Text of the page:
On the actual Forum, bordered by the basilicas Julia and Aemilia, later emperors left even more monuments as their legacy. Augustus and Tiberius, for example, commissioned the construction of triumphal arches. Only some remnants of these remain (reconstruction Arch of Augustus). The later triumphal arches by Titus and Septimius Severus can still be admired today.
The arches were a symbol of the emperor’s power. They were erected in honour of his feats. The reliefs on the arches depicted the good deeds by the emperor, and naturally he posed as a mighty general, even if he never attended the field of battle. After this kind of ‘victory’, the emperor was cheered by a crowd as he passed underneath the arch in a procession towards the Forum.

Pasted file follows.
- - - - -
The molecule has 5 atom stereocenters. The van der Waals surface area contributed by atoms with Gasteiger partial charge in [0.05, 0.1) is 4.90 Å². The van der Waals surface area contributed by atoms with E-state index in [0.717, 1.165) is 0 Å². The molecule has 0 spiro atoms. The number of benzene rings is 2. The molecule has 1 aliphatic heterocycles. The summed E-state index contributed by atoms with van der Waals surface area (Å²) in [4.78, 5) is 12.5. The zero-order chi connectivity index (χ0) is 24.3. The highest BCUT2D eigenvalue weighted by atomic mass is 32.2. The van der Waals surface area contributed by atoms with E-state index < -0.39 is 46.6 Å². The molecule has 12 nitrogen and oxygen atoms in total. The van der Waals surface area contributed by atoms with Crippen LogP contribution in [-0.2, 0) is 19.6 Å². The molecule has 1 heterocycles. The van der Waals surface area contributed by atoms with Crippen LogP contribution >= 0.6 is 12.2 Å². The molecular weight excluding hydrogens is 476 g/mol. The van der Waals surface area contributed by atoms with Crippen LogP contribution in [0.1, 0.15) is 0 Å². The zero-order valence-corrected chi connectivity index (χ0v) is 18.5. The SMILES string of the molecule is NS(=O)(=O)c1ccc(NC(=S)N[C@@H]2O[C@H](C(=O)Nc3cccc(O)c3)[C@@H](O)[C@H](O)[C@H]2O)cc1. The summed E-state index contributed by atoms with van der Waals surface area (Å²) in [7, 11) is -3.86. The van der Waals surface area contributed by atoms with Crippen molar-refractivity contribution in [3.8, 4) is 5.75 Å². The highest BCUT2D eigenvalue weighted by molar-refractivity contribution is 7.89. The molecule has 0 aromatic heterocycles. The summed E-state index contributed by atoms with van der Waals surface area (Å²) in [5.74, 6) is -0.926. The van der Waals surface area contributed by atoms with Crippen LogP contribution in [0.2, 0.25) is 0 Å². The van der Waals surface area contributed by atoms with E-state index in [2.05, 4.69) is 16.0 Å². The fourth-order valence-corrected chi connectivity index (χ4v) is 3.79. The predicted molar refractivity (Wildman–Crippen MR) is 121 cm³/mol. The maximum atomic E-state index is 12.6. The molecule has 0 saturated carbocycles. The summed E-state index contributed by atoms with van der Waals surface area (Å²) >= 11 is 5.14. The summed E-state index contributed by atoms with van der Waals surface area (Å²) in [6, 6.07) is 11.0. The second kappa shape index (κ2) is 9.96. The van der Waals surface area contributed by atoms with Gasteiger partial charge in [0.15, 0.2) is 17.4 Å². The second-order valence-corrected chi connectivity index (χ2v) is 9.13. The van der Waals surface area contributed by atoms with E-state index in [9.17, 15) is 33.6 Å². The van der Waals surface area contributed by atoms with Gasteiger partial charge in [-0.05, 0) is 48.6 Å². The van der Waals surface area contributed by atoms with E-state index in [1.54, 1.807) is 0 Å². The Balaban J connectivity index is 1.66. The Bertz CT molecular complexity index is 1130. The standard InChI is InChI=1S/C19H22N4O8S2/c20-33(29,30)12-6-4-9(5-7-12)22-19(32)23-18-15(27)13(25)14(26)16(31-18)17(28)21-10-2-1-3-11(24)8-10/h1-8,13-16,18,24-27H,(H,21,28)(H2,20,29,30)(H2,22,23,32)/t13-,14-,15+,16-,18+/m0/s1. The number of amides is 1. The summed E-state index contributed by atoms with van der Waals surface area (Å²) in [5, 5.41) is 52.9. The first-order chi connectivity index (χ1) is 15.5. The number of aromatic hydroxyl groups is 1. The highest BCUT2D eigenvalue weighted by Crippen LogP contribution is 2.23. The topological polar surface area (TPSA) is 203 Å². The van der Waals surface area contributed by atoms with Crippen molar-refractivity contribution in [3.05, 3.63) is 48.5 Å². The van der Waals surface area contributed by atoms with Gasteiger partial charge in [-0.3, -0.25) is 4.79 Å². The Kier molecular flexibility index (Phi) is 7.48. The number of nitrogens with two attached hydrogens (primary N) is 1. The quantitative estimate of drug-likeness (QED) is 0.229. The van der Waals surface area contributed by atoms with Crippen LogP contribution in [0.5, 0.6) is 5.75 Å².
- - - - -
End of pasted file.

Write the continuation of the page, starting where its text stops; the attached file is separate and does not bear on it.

Arch of Titus layout:
1. Attic, dedication by the senate and Roman people to the Divine Titus
2. Frieze with a scene of the triumph of Titus and Vespasian over the Jews
3. Victories on spheres with trophies
4. Doors Left One of which (north) opened on the stairs that led up to the attic
5. Virtus (on the eastern face) and Honos (on the western face)
6. Coffered ceiling with, in the center, apotheosis of Titus, AD 81 (Unsplash License)
7. Southern relief of the archway with a scene of triumph
It was founded in 81 AD by emperor Domitian for his brother Titus and his father Vespasian after their suppression of the Jewish resistance. The passage shows reliefs on both sides about taking treasures, including the candelabra with 7 arms, from the Jewish temple in Jerusalem.
Titus could only conquer the city after setting it ablaze. He took tens of thousands of prisoners of war that he deployed for the construction of the Colosseum. In June of 71, Titus and Vespasian held a triumphal march in Rome (for more info about these, click here for Wikipedia).